Game 2 (Oct. 9 at N.Y.): Yankees 4, Twins 3 (11 innings)
This was perhaps the most painful loss of the bunch. After Hughes got two quick outs in the top of the eighth of a 1-1 game, a walk and single set up Nick Punto to give the Twins the lead with a single, and a Denard Span single off Rivera made it 3-1. But in the bottom of the ninth, Twins closer Joe Nathan gave up a leadoff single to Teixeira, and Rodriguez followed with a two-run blast to right-center to tie the game. In the 11th, the Twins loaded the bases with nobody out but squandered the opportunity, then Teixeira put them out of their misery with a laser beam of a walk-off homer off Jose Mijares.
Game 1 (Oct. 7 at N.Y.): Yankees 7, Twins 2
The 103-win Yankees figured to roll over the 87-win Twins, but Minnesota struck first, with two third-inning runs off CC Sabathia. Jeter countered with a two-run homer to tie it in the bottom of the inning, and the Yankees were off and running. The big blow was a two-run homer by Hideki Matsui in the fifth off Liriano.
2006 AL Division Series
Game 3 (Oct. 6 at Oak.): A’s 8, Twins 3
Facing elimination, the Twins didn’t put up much of a fight, as Brad Radke, in his final big league appearance, gave up four runs — Eric Chavez and Milton Bradley went deep — in the first three innings. Minnesota never recovered.
Game 2 (Oct. 4 at Min.): A’s 5, Twins 2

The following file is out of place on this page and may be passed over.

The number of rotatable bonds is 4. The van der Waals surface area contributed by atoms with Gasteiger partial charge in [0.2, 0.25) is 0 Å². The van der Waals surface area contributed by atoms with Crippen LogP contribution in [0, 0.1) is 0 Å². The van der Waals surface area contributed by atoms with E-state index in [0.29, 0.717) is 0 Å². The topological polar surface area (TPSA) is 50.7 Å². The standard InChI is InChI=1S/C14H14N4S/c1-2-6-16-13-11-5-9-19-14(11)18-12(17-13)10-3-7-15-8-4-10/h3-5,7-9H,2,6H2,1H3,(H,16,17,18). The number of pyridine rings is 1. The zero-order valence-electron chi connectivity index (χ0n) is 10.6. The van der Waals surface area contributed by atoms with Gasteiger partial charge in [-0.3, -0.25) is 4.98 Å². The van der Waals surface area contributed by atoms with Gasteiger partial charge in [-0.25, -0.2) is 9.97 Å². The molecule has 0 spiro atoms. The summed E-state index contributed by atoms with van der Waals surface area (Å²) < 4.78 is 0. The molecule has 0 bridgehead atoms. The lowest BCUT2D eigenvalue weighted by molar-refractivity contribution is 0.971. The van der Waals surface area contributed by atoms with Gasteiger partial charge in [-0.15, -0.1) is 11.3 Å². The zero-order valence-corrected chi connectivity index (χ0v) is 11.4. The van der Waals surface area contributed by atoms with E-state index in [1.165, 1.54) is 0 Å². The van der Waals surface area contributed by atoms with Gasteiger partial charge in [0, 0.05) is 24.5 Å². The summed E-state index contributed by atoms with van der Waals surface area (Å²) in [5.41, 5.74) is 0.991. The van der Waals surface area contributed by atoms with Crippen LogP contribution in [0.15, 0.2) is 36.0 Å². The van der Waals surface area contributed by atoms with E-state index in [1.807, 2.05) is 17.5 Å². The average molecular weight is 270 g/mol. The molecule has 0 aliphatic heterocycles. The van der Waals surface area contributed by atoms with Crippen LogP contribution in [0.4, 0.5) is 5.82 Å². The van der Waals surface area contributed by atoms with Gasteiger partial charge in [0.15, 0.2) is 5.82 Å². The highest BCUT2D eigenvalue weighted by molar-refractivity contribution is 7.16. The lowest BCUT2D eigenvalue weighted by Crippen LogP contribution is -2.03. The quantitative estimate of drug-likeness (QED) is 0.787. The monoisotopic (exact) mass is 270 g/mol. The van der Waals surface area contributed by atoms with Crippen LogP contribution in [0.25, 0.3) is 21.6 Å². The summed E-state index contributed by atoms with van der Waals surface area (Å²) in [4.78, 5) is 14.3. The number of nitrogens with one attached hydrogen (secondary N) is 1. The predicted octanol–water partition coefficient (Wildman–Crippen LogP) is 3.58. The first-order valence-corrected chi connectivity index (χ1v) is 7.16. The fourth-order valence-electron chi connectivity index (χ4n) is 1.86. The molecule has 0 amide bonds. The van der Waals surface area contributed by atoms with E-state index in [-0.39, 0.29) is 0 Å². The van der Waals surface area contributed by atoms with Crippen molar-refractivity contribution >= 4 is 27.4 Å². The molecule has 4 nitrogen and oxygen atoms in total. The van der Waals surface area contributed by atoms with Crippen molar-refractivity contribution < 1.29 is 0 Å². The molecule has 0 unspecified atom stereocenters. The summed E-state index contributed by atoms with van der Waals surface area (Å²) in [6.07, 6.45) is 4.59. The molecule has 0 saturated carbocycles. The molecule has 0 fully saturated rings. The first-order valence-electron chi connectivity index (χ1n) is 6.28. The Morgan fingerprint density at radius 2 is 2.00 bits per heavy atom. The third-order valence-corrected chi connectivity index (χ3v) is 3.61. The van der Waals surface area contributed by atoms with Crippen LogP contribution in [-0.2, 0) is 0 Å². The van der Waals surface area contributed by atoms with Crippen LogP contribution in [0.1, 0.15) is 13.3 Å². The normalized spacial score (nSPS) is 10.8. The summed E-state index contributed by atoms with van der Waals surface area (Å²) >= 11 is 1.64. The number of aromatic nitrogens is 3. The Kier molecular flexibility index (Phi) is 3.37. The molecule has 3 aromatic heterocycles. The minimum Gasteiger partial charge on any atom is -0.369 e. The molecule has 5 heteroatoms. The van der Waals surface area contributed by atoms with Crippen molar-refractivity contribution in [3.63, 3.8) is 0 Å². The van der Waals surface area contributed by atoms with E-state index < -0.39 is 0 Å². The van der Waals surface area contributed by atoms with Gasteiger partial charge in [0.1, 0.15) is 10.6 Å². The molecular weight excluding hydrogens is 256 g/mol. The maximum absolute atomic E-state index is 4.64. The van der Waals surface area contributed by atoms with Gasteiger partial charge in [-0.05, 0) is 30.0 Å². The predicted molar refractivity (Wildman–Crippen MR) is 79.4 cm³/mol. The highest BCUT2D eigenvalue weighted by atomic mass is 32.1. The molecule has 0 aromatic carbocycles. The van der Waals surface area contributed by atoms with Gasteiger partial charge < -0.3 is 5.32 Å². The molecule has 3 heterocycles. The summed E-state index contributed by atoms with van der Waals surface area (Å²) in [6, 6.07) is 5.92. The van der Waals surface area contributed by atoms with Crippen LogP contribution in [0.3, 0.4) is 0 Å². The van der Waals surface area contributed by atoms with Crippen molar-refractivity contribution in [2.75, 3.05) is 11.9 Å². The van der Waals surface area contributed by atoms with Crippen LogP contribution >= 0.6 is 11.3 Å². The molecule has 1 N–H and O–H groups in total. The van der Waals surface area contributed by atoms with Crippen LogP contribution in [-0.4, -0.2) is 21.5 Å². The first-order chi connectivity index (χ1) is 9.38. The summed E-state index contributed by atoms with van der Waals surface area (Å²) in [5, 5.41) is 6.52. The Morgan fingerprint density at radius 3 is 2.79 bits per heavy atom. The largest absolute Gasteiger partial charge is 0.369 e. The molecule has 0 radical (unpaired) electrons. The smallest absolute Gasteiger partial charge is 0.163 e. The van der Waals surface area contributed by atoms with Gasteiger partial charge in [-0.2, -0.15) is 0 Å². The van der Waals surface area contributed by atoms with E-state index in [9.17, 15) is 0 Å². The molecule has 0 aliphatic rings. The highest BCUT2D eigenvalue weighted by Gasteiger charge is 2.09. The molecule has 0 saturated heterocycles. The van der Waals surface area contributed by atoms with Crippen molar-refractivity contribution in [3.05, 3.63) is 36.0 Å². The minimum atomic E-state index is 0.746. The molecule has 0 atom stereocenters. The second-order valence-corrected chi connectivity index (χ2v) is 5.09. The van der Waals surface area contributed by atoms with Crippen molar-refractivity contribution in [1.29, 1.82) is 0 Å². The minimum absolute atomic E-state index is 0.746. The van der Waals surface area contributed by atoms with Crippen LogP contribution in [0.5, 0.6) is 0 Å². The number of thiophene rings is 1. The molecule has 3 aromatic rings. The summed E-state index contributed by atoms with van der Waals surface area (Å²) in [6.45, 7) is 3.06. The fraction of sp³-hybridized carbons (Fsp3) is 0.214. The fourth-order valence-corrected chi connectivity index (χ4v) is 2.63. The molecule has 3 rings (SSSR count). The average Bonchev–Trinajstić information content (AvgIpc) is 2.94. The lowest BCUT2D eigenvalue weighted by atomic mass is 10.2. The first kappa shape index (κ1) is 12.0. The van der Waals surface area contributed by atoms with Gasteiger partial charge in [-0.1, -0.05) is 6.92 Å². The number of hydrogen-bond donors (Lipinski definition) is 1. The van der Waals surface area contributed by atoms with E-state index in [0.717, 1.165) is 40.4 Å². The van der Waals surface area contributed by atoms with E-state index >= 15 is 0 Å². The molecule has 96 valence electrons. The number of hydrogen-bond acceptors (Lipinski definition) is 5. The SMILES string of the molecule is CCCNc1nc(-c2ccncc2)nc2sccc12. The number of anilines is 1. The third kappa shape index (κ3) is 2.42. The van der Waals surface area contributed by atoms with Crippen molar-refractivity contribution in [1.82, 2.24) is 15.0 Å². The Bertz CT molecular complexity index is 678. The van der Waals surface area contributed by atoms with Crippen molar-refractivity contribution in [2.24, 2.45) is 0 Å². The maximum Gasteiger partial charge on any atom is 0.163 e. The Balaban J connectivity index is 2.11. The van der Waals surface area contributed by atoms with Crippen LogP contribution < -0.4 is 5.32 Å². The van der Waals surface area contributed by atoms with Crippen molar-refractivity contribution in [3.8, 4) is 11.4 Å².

After Twins starter Boof Bonser held Oakland to two runs over six innings, Minnesota tied it on back-to-back homers by Michael Cuddyer and Justin Morneau. With two outs in the top of the seventh, the A’s Mark Kotsay hit a sinking liner to center, and the usually reliable Torii Hunter made an ill-advised dive for the ball, which skipped past him and rolled to the wall. Kotsay, bad back and all, circled the bases for a two-run, inside-the-park home run — and that was that.
Game 1 (Oct. 3 at Min.): A’s 3, Twins 2
To open the 2006 playoffs, the Twins’ Johan Santana, at the height of his powers in his second Cy Young season, faced off against Oakland lefty Barry Zito, no slouch himself. Santana was touched for two runs in the second inning (Frank Thomas hit a solo homer, Marco Scutaro an RBI double), and Zito allowed only a seventh-inning solo shot to the Twins’ Rondell White that made it 2-1. Both teams scored in the ninth (the A’s on another Thomas homer), but Oakland’s Huston Street got White on a fly out to end it.
2004 AL Division Series
Game 4 (Oct. 9 at Min.): Yankees 6, Twins 5 (11 innings)
This one stung. Facing elimination, Minnesota was cruising with a 5-1 lead (and 96% win expectancy) heading into the eighth inning. But things unraveled quickly for the Twins and reliever Juan Rincon. It went like this: single, wild pitch, walk, run-scoring single, strikeout, three-run homer by Ruben Sierra. Tie game. It stayed that way until the top of the 11th, when Rodriguez doubled, stole third and scored on a wild pitch by Kyle Lohse. Meanwhile, Tom Gordon and Rivera combined to retire the last 10 Twins batters in order, and the Yankees celebrated on the Metrodome carpet.
Game 3 (Oct. 8 at Min.): Yankees 8, Twins 4
Minnesota’s Jacque Jones jumped on Yankees starter Kevin Brown with a solo homer in the bottom of the first. But New York answered with three in the second, then tacked on four more runs in the sixth to win.
Game 2 (Oct. 6 at N.Y.): Yankees 7, Twins 6 (12 innings)